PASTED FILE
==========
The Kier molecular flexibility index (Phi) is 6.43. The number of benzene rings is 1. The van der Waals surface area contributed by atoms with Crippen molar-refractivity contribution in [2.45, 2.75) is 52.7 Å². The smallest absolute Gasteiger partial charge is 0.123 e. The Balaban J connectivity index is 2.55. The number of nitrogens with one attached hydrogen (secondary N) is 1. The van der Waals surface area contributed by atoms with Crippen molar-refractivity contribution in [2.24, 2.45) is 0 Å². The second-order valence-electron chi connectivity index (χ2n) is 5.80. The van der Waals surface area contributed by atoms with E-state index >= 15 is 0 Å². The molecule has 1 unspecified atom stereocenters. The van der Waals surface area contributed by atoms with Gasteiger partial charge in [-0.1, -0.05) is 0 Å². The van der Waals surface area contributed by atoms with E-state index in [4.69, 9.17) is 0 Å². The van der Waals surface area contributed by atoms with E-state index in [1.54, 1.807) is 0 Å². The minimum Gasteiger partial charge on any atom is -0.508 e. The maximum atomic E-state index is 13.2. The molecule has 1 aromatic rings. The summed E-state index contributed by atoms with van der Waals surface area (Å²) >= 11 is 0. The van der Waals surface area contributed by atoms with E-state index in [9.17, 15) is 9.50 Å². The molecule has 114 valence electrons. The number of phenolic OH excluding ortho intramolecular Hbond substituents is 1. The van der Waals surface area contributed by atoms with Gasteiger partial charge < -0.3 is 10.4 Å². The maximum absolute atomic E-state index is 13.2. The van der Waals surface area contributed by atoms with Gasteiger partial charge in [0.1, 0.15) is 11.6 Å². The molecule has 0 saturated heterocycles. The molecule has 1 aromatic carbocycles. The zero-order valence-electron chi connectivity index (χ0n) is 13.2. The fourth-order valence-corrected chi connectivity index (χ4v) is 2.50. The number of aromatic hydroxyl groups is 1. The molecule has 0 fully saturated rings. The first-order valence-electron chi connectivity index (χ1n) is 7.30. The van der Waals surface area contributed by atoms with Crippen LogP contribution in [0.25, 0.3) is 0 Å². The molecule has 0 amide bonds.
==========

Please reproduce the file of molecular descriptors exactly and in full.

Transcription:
The Kier molecular flexibility index (Phi) is 6.43. The number of benzene rings is 1. The van der Waals surface area contributed by atoms with Crippen molar-refractivity contribution in [2.45, 2.75) is 52.7 Å². The smallest absolute Gasteiger partial charge is 0.123 e. The Balaban J connectivity index is 2.55. The number of nitrogens with one attached hydrogen (secondary N) is 1. The van der Waals surface area contributed by atoms with Crippen molar-refractivity contribution in [2.24, 2.45) is 0 Å². The second-order valence-electron chi connectivity index (χ2n) is 5.80. The van der Waals surface area contributed by atoms with E-state index >= 15 is 0 Å². The molecule has 1 unspecified atom stereocenters. The van der Waals surface area contributed by atoms with Gasteiger partial charge in [-0.1, -0.05) is 0 Å². The van der Waals surface area contributed by atoms with E-state index in [4.69, 9.17) is 0 Å². The van der Waals surface area contributed by atoms with E-state index in [1.54, 1.807) is 0 Å². The minimum Gasteiger partial charge on any atom is -0.508 e. The maximum atomic E-state index is 13.2. The molecule has 1 aromatic rings. The summed E-state index contributed by atoms with van der Waals surface area (Å²) >= 11 is 0. The van der Waals surface area contributed by atoms with E-state index in [9.17, 15) is 9.50 Å². The molecule has 114 valence electrons. The number of phenolic OH excluding ortho intramolecular Hbond substituents is 1. The van der Waals surface area contributed by atoms with Gasteiger partial charge < -0.3 is 10.4 Å². The maximum absolute atomic E-state index is 13.2. The van der Waals surface area contributed by atoms with Gasteiger partial charge in [0.1, 0.15) is 11.6 Å². The molecule has 0 saturated heterocycles. The molecule has 1 aromatic carbocycles. The zero-order valence-electron chi connectivity index (χ0n) is 13.2. The fourth-order valence-corrected chi connectivity index (χ4v) is 2.50. The number of aromatic hydroxyl groups is 1. The molecule has 0 fully saturated rings. The first-order valence-electron chi connectivity index (χ1n) is 7.30. The van der Waals surface area contributed by atoms with Crippen LogP contribution in [0.25, 0.3) is 0 Å². The molecule has 0 amide bonds.